That uncomfortable moment when we both wonder ‘who is leading this? I hope it is not me’
The transformation of organisations to adapt to new digital networked economy and to leverage future of work behaviours creates new discomfort for leaders. Leadership is not the art of making things good or having the right answers. Leadership is the art of enabling others to work together through discomfort.
We have examined the role of discomfort in the future of work. We have looked at the personal implications of discomfort and our need to engage with reality. Now let’s look at what this enduring discomfort means for leadership.
Leaders Aren’t Magicians
We can’t expect leaders to be magicians. The world is too complex and too fast paced for hierarchal or any leaders to have all the answers. Our work is increasingly intertwined in systems, stakeholders and interpersonal dynamics. Each of these brings complexity that makes the work of leaders hard and prevents quick fixes and simple patterns of action.
Worse still many employees and many organisations have an outdated expectation that the role of leader is to make a team safe, to make work simple and easy and to provide security and protection. Those expectations are unable to be met in the modern environment of work. Connections to the outside world cannot be cut without imperilling performance. Once we let the network world in to our work it brings change, risk and complexity. For many leaders, the greatest source of discomfort is that the expectations of their power far outweigh their actual influence on people, work and outcomes.
Embrace Discomfort & Enable Others
Leaders need to embrace their own discomfort and help their teams to productively navigate the environment and their emotional states in work. A key first step is for leaders to have honest conversations about the expectations around work, to understand the challenges and to callout that discomfort, like change, is not only likely but inevitable.
When managed in this way, discomfort can be a productive source of energy for change and a unifier of teams and stakeholders. Rather than suppress discomfort, people can leverage discomfort as a trigger for change, as a rationale for action and as pressure for sustaining the work. Focusing attention on the accountability for improvement in a group and helping the group engage with that work is a leader’s work, far more than providing answers.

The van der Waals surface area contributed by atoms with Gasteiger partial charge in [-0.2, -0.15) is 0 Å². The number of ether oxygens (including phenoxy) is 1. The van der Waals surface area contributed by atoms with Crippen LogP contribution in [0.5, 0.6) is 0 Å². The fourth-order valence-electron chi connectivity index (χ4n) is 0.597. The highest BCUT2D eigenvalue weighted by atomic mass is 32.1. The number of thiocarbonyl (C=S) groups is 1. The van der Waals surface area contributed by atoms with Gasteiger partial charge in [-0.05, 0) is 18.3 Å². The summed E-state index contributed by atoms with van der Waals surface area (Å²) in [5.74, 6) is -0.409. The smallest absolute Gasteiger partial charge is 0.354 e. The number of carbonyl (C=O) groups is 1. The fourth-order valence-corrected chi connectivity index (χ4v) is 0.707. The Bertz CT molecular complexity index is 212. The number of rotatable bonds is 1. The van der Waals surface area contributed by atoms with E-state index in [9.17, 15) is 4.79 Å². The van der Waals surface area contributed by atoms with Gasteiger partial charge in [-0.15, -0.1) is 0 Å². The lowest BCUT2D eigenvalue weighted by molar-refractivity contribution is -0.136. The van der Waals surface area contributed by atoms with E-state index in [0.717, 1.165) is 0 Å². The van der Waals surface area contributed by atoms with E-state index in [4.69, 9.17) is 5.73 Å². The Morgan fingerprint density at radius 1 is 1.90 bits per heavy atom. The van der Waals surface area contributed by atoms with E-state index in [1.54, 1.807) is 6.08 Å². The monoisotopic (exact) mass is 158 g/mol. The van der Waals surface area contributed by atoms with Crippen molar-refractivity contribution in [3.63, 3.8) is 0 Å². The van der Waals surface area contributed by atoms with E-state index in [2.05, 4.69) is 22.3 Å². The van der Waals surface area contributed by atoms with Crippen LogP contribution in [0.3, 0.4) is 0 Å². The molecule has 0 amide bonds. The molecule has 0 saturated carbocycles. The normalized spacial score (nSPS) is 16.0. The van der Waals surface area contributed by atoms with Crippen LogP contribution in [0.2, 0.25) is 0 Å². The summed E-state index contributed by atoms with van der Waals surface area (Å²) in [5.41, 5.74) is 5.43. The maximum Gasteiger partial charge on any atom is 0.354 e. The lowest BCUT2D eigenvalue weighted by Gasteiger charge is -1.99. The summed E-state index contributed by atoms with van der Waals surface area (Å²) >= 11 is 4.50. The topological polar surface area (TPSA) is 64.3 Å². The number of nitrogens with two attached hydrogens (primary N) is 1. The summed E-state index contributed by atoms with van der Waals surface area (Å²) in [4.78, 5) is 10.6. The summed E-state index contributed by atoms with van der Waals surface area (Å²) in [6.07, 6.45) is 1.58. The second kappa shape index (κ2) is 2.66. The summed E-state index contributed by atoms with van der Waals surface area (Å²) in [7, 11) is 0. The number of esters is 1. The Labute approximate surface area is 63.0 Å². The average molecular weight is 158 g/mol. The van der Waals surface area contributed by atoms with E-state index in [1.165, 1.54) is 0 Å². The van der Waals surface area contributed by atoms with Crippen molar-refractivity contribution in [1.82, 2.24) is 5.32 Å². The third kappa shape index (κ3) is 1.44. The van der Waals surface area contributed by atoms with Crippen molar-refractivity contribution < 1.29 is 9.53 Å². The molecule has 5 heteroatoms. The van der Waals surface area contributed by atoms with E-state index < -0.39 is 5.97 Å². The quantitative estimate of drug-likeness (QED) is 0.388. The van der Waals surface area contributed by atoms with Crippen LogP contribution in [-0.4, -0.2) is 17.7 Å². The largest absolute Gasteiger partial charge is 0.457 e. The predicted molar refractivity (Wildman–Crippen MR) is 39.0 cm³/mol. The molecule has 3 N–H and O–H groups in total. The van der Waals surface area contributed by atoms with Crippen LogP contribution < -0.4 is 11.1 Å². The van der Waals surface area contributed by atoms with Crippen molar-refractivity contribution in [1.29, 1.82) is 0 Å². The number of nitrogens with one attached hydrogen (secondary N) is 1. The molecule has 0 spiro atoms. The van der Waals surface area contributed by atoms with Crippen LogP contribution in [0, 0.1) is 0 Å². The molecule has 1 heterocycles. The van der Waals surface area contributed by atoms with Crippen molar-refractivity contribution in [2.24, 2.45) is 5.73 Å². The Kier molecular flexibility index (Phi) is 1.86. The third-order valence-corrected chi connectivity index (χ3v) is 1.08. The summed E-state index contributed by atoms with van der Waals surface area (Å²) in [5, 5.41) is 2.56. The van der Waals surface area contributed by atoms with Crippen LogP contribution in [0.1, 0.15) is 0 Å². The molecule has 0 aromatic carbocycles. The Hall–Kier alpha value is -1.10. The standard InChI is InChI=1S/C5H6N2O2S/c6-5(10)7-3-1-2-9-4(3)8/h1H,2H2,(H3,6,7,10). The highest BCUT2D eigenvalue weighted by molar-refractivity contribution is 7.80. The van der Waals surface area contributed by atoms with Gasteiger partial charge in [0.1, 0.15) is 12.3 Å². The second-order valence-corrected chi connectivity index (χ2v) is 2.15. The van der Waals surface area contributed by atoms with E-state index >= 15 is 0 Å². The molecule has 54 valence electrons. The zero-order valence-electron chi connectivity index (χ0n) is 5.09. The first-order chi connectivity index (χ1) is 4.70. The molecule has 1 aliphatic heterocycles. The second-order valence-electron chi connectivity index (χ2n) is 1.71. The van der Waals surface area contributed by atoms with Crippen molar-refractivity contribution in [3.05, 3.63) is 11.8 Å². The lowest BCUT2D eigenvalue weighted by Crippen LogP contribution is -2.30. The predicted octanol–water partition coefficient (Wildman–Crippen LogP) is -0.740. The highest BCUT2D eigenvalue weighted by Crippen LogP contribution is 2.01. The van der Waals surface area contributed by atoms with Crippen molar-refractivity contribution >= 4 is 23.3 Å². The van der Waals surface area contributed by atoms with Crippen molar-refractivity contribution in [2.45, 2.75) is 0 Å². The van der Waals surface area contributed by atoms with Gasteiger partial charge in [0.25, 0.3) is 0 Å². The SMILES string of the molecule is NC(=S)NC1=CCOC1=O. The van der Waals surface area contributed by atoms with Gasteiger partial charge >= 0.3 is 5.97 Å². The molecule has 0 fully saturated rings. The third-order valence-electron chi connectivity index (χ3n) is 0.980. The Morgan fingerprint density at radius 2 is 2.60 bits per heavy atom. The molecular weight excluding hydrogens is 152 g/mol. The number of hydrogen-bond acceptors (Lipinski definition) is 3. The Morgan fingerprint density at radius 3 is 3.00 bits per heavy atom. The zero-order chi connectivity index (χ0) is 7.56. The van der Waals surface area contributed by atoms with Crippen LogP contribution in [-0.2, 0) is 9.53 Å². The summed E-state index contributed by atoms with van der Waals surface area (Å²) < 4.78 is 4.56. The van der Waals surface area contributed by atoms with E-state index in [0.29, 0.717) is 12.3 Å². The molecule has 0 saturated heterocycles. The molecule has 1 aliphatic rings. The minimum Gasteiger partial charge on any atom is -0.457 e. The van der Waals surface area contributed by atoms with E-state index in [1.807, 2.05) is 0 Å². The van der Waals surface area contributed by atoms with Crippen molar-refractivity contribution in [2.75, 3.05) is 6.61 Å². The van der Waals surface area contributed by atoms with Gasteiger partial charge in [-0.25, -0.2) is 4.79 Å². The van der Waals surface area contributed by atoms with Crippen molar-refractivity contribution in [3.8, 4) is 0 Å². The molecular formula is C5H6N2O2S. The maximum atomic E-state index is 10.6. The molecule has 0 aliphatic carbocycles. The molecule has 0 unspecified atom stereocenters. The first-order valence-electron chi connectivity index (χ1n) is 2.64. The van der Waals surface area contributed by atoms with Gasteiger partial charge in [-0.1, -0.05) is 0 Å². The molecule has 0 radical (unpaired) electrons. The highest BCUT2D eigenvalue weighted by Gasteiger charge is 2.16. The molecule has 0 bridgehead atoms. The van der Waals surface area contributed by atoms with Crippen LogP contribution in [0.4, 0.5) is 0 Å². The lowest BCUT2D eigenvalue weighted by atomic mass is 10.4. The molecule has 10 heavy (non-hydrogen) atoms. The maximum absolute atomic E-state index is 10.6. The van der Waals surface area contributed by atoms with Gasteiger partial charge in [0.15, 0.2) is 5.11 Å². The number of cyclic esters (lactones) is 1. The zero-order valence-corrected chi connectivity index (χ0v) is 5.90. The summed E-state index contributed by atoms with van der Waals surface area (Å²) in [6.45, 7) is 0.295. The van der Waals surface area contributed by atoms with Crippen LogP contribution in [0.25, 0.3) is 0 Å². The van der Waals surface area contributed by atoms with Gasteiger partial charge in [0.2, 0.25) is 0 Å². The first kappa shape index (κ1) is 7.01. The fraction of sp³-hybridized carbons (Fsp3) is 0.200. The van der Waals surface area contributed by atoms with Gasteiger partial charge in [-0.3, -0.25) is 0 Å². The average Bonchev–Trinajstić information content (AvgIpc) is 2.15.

Leaders need to work to make discomfort feel safe for action and interaction. Creating psychological safety despite the discomfort of work is essential to team performance. Leaders need to encourage employees to embrace a more human approach to work that includes not just their technical expertise but their social and emotional expertise as well.
Great leaders create others who can inspire and enable action and share that capability widely across their organisations and communities. One of the greatest drivers of performance is increasing the number of people who can help others to work through discomfort.
When we are uncomfortable, it can seem easier to withdraw to safety. People will pull back into their own domains as if that offers safety. The nature of modern work requires connection and collaboration. Leaders are critical to role model this behaviour and help others see the benefits of working together. Building new capabilities and new practices for connection, sharing and collaboration is essential.
Often we need to work together across the reach of a leader’s authority. Great leaders are those who can find shared interests and help facilitate this wider stretch collaboration. This work is how we gain a shared context and learn together how we address the big problems of our organisations and our societies.
Lastly, leaders can help teams achieve enduring change in their work by changing their relationships across the organisation. Those relationships might be long settled or tied up in cultural expectations that are difficult to adapt. Everyone needs to be encouraged to reflect on these human relationships and how they contribute to better interactions, performance and outcomes.
This post is part of a multi-part series exploring discomfort in the future of work. Future posts will examine how organisations, leaders and individuals can manage this discomfort. These posts are part of a process of working out loud to explore these uncomfortable concepts so feedback is welcome.